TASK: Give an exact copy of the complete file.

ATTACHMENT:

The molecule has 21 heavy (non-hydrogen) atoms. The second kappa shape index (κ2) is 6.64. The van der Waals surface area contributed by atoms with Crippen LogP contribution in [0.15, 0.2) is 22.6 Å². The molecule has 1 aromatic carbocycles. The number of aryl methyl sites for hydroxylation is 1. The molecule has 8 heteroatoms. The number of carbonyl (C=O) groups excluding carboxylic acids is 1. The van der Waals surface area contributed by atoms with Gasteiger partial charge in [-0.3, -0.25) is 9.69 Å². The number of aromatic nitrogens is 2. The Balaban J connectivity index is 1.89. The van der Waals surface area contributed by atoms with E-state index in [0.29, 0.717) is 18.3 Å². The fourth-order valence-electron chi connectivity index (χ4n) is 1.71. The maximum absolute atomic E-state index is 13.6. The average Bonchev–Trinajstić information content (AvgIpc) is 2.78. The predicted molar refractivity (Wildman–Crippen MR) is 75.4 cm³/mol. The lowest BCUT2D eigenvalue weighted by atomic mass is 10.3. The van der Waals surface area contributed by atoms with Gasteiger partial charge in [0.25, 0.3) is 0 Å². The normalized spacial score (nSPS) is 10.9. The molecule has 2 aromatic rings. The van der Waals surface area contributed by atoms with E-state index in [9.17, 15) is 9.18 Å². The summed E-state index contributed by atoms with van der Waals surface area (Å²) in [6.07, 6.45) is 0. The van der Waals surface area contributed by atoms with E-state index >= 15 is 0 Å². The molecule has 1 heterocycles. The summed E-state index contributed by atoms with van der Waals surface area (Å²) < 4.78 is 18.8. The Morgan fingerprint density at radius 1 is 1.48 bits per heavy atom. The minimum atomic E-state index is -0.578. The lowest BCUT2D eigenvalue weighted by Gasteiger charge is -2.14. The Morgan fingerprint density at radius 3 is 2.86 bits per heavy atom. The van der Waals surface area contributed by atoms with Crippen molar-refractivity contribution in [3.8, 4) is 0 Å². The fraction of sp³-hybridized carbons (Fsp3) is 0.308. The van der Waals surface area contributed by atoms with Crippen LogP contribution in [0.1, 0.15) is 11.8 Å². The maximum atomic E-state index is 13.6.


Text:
The molecule has 21 heavy (non-hydrogen) atoms. The second kappa shape index (κ2) is 6.64. The van der Waals surface area contributed by atoms with Crippen LogP contribution in [0.15, 0.2) is 22.6 Å². The molecule has 1 aromatic carbocycles. The number of aryl methyl sites for hydroxylation is 1. The molecule has 8 heteroatoms. The number of carbonyl (C=O) groups excluding carboxylic acids is 1. The van der Waals surface area contributed by atoms with Gasteiger partial charge in [-0.3, -0.25) is 9.69 Å². The number of aromatic nitrogens is 2. The Balaban J connectivity index is 1.89. The van der Waals surface area contributed by atoms with E-state index in [0.29, 0.717) is 18.3 Å². The fourth-order valence-electron chi connectivity index (χ4n) is 1.71. The maximum absolute atomic E-state index is 13.6. The average Bonchev–Trinajstić information content (AvgIpc) is 2.78. The predicted molar refractivity (Wildman–Crippen MR) is 75.4 cm³/mol. The lowest BCUT2D eigenvalue weighted by atomic mass is 10.3. The van der Waals surface area contributed by atoms with Gasteiger partial charge in [0.25, 0.3) is 0 Å². The normalized spacial score (nSPS) is 10.9. The molecule has 2 aromatic rings. The van der Waals surface area contributed by atoms with E-state index in [9.17, 15) is 9.18 Å². The summed E-state index contributed by atoms with van der Waals surface area (Å²) in [6.07, 6.45) is 0. The van der Waals surface area contributed by atoms with E-state index >= 15 is 0 Å². The molecule has 1 heterocycles. The summed E-state index contributed by atoms with van der Waals surface area (Å²) < 4.78 is 18.8. The Morgan fingerprint density at radius 1 is 1.48 bits per heavy atom. The minimum atomic E-state index is -0.578. The lowest BCUT2D eigenvalue weighted by Gasteiger charge is -2.14. The Morgan fingerprint density at radius 3 is 2.86 bits per heavy atom. The van der Waals surface area contributed by atoms with Crippen molar-refractivity contribution in [3.8, 4) is 0 Å². The fraction of sp³-hybridized carbons (Fsp3) is 0.308. The van der Waals surface area contributed by atoms with Crippen LogP contribution in [0.1, 0.15) is 11.8 Å². The maximum atomic E-state index is 13.6.